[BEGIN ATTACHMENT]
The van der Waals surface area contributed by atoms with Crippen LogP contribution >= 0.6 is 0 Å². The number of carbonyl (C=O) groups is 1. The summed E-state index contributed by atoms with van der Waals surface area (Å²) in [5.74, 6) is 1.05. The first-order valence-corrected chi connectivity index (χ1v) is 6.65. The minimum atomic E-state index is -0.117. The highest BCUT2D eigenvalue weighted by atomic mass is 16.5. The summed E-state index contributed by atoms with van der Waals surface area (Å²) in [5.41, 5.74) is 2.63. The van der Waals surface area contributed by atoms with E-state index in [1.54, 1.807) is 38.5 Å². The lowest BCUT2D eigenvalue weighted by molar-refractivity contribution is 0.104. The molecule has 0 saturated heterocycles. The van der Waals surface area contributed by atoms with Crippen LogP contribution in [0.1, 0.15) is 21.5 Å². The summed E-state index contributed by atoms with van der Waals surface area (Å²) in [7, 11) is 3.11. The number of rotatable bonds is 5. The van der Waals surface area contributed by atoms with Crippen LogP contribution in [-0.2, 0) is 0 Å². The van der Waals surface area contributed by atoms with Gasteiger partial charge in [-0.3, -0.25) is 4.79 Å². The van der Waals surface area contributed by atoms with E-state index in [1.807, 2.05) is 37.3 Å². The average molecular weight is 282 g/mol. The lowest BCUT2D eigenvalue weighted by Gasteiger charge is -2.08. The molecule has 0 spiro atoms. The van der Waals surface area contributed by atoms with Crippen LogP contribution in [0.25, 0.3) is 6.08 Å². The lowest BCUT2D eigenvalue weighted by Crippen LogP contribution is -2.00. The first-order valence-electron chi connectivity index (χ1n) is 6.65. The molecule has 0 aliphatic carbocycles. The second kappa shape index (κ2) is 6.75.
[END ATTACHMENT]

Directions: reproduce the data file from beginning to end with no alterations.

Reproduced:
The van der Waals surface area contributed by atoms with Crippen LogP contribution >= 0.6 is 0 Å². The number of carbonyl (C=O) groups is 1. The summed E-state index contributed by atoms with van der Waals surface area (Å²) in [5.74, 6) is 1.05. The first-order valence-corrected chi connectivity index (χ1v) is 6.65. The minimum atomic E-state index is -0.117. The highest BCUT2D eigenvalue weighted by atomic mass is 16.5. The summed E-state index contributed by atoms with van der Waals surface area (Å²) in [5.41, 5.74) is 2.63. The van der Waals surface area contributed by atoms with E-state index in [1.54, 1.807) is 38.5 Å². The lowest BCUT2D eigenvalue weighted by molar-refractivity contribution is 0.104. The molecule has 0 saturated heterocycles. The van der Waals surface area contributed by atoms with Crippen LogP contribution in [0.1, 0.15) is 21.5 Å². The summed E-state index contributed by atoms with van der Waals surface area (Å²) in [7, 11) is 3.11. The number of rotatable bonds is 5. The van der Waals surface area contributed by atoms with Crippen LogP contribution in [-0.2, 0) is 0 Å². The van der Waals surface area contributed by atoms with Gasteiger partial charge in [-0.3, -0.25) is 4.79 Å². The van der Waals surface area contributed by atoms with E-state index in [1.807, 2.05) is 37.3 Å². The average molecular weight is 282 g/mol. The lowest BCUT2D eigenvalue weighted by Gasteiger charge is -2.08. The molecule has 0 spiro atoms. The van der Waals surface area contributed by atoms with Crippen LogP contribution in [0.25, 0.3) is 6.08 Å². The lowest BCUT2D eigenvalue weighted by Crippen LogP contribution is -2.00. The first-order valence-electron chi connectivity index (χ1n) is 6.65. The molecule has 0 aliphatic carbocycles. The second kappa shape index (κ2) is 6.75.